The Rutherfords remember when the ferries were operating in Cobourg. There were two of them; one would start from Rochester and the other from Cobourg. They could hold 28 cars of coal and took on passengers as well. Two or three times a year there would be excursions to Rochester. There would be large bands playing and it was very exciting.
The roads in Cobourg at the turn of the century weren't very good. In the spring and early summer King Street was very muddy. There were dreadful mud holes dotted along the street an especially large and hazardous one being in front of St. Peter's Church.
The country roads weren't much worse than the town roads, although Mrs. Rutherford remembers being glad they had reached the town because they had a smoother ride. The town toads got a little more dirt and gravel than the township roads. In the wintertime they often went by cutter (sleigh) into town. Sometimes the roads had so many snow drifts on them the people drove through the fields.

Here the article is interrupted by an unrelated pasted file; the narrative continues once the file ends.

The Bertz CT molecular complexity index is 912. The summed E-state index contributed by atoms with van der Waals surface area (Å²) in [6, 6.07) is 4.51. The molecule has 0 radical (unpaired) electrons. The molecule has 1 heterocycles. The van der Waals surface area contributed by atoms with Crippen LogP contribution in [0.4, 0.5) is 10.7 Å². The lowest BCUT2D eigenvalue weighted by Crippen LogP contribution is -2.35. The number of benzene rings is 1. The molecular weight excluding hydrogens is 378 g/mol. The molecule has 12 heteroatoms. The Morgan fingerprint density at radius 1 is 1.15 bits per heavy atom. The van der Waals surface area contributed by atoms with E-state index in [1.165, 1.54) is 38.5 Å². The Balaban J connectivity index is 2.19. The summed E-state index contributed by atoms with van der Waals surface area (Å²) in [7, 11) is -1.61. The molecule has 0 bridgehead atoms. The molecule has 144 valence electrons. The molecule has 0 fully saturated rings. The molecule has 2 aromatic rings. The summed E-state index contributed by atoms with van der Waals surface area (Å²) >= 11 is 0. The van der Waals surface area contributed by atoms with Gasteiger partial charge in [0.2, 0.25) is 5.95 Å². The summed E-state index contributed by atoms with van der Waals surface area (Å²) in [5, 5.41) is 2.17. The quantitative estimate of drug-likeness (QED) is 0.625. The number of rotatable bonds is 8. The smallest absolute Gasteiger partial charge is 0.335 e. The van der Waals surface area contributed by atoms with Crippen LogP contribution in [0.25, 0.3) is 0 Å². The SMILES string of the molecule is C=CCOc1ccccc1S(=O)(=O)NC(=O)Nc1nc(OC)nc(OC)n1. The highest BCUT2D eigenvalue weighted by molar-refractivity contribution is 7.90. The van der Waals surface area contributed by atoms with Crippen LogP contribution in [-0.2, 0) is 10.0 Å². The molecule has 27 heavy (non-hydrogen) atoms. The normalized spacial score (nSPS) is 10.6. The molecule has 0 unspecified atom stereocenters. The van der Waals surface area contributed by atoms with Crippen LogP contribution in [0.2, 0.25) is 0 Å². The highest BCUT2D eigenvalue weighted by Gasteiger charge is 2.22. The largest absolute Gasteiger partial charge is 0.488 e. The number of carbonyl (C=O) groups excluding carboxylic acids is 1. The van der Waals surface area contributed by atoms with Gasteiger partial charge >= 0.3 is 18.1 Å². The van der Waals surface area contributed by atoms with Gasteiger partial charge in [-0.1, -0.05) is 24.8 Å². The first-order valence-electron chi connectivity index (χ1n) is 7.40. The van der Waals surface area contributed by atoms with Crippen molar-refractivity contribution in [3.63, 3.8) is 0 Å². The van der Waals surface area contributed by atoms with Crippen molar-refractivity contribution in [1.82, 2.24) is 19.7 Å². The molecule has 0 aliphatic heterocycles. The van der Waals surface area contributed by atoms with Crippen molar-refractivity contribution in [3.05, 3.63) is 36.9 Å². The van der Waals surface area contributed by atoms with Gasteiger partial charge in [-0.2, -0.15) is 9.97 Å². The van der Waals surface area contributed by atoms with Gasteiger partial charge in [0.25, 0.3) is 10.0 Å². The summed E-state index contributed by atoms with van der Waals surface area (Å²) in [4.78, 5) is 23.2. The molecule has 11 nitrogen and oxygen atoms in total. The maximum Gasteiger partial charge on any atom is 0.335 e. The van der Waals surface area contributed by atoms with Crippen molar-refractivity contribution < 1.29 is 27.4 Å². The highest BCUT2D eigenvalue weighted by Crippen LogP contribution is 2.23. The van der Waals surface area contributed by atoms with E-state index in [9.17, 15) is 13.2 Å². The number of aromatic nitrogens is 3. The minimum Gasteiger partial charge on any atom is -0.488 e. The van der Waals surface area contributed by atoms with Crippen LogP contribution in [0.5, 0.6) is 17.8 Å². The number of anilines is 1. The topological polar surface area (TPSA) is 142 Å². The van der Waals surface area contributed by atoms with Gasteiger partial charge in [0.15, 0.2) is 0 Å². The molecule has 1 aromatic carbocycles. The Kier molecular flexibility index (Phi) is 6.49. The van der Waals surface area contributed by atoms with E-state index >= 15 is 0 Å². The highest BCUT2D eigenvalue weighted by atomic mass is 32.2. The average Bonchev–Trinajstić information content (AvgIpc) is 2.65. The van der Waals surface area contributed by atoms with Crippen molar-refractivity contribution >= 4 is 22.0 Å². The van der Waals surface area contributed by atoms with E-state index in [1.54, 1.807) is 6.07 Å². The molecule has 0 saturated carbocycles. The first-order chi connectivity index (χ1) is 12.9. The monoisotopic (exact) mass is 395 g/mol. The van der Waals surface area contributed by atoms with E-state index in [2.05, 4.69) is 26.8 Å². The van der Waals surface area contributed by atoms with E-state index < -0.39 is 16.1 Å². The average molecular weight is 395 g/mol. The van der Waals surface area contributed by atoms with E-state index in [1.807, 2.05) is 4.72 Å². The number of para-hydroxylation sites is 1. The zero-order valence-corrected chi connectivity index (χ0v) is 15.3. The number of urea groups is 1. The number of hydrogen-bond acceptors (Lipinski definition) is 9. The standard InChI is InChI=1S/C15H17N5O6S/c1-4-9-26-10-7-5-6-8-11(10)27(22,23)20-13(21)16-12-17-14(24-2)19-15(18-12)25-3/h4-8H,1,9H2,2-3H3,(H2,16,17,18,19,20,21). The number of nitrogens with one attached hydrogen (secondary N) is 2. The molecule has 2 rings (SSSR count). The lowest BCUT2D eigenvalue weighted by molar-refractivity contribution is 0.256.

There were no paved roads in early 1900s but there were corduroy roads. Grand Trunk Road (now highway 45) was almost completely corduroy road. Many roads that went through swamps were also this type of road.
Most people traveled by horse on the country. They had two types of horses. One was used for horse back riding and the other "driving horses" were used to pull buggies.
There was no public transportation to carry you around town. However the Hotels and Livery Stables ran horse-drawn buses that picked people up from the train. It cost $1.00 to get to Toronto just before W.W.1. Some people took the boat out of Cobourg.